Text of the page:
By Michael E. Miller
By Ryan Yousefi
By Kyle Munzenrieder
By Sabrina Rodriguez
By Michael E. Miller
By Carlos Suarez De Jesus
By Luther Campbell
By Kyle Munzenrieder
As she walked up to the glass-encased counter where candidates submit their paperwork, Franklin bumped into Exposito, her old nemesis from countless battles. He turned pale on seeing Franklin: "I think Gus was a little shocked to see me," the 53-year-old community activist laughed. "He had this look on his face like, 'What are you doing here?'" Although Franklin has been an irregular attendee at community council meetings, she felt compelled to oppose Exposito, whose controversial six-year run ended when he recently resigned.
"I'm running because I don't like how Gus [does] things," Franklin explains. "He seems easily swayed by developers." But when she saw him, she thought the 41-year-old Gus was filing again for re-election.
Three days later she learned that her opponent in the September 10 vote was not the ethically challenged Exposito, but his employee, Edward Redondo, a supervisor for Exposito's Town & Country Car Wash in Kendall and a reported partner in his Hialeah-based Z-Jeff Roofing Inc. But Franklin feels she's still running against her long-time foe anyway. "I think Gus is doing a lot of things behind the scenes," Franklin said. "I think this guy is going to be his puppet."
But it appears that Exposito's seeming fervent support of developers and builders in his community may have finally caught up with him. His resignation from the Country Club community council came shortly after the Miami-Dade Commission on Ethics & Public Trust, the county police's public corruption unit, and the State Attorney's Office launched an investigation into allegations that Exposito had broken the county's Conflict of Interest and Code of Ethics ordinance, and the state's Sunshine Law (which prohibits elected officials from discussing voting matters in private, and from trying to influence officials' votes).
In the past two months, investigators have interviewed witnesses who claim Exposito was trying to get Stuart Arguello, a fellow councilman, to change his vote on a denial of a zoning application by the Capo family, influential West Miami-Dade developers, to build a mixture of single-family and townhouses on a vacant parcel between Interstate 75 and NW 97th Avenue. The project had been voted down 3-2 by the community council. Exposito was one of two council members to vote in favor of the $75 million deal.
Investigators also want to know how Exposito was elected to the council despite having two felony convictions. (According to public records, Exposito was sentenced to eight months in prison in April 1990 for possession of counterfeit Federal Reserve notes. A year later he was sentenced to Federal Prison Camp Eglin for one year for mail and credit card fraud. In addition, he received 36 months' probation and was ordered to pay $2854 restitution for intent to defraud by credit card. State law prohibits convicted felons from holding elected office.)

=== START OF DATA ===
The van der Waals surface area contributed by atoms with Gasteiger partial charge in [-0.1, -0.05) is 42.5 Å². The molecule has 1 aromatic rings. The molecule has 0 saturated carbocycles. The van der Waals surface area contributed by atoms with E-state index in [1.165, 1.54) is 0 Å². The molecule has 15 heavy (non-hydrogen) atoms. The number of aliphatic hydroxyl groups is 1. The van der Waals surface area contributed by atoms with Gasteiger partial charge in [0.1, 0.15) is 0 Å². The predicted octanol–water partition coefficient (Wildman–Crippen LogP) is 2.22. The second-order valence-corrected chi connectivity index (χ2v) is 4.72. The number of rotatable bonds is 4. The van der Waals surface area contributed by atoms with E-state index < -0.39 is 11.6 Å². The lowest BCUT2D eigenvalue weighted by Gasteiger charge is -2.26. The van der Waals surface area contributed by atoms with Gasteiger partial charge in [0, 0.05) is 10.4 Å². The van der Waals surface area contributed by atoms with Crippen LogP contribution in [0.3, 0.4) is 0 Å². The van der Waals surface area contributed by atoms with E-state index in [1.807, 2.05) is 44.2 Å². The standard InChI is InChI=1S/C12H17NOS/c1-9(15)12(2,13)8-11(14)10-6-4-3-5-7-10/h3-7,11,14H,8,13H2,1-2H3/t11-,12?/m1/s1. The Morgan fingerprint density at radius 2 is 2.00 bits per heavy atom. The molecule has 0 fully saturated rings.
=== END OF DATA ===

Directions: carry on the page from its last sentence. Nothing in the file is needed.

But investigators refused to elaborate: "I can't comment on investigations that we may or may not be working on," says Robert Meyers, executive director of the ethics commission.
Although Exposito insists he resigned to focus on family and his businesses, his detractors allege he's simply gone underground.
Gus may also be laying low since he's been implicated in the public corruption case against former county commissioner Miriam Alonso and her husband, Leonel. According to court documents, Exposito recanted his statement that he had been paid $3000 for working on the Miriam Alonso anti-recall effort in 1999. When initially questioned under oath by state prosecutors, Exposito said he had received the money as payment for distributing flyers in Country Club and other expenses. The court documents say Exposito flipped his story after a recent meeting with the Alonsos, who told the former community council man that they should all "stick to their stories."
Exposito declined to be interviewed for this story. "I don't want to make the newspapers anymore," he told New Times. "I saw the community council as a way of giving back [to the community], but it's a thankless job. People just want my head on a platter." His protégé Redondo didn't respond to requests for an interview, either. The phone number listed on Redondo's election forms is disconnected.
The Exposito investigation is the latest in a string of scandals and controversies that have dogged Miami-Dade's community council system since its inception (through a voter referendum) in 1996. Sixteen community councils were created to handle requests for zoning variances in the unincorporated area of Miami-Dade, where more than one million people live. (Two councils have since been abolished after residents in Miami Lakes and Palmetto Bay voted to become muncipalities.)
The councils were seen as a way to relieve the Miami-Dade County Commission of a thankless, time-consuming job plagued by insider dealing and back-room lobbying; simultaneously, the change was meant to encourage grassroots democracy by shifting zoning decisions to the neighborhood level.
Each council has six elected members, who have to run every four years. A seventh member is appointed by the county commissioner who represents the district where the council resides. Councils meet once a month to handle requests for zoning changes, and alternate months to discuss local community issues. Members receive $100-a-year honorariums.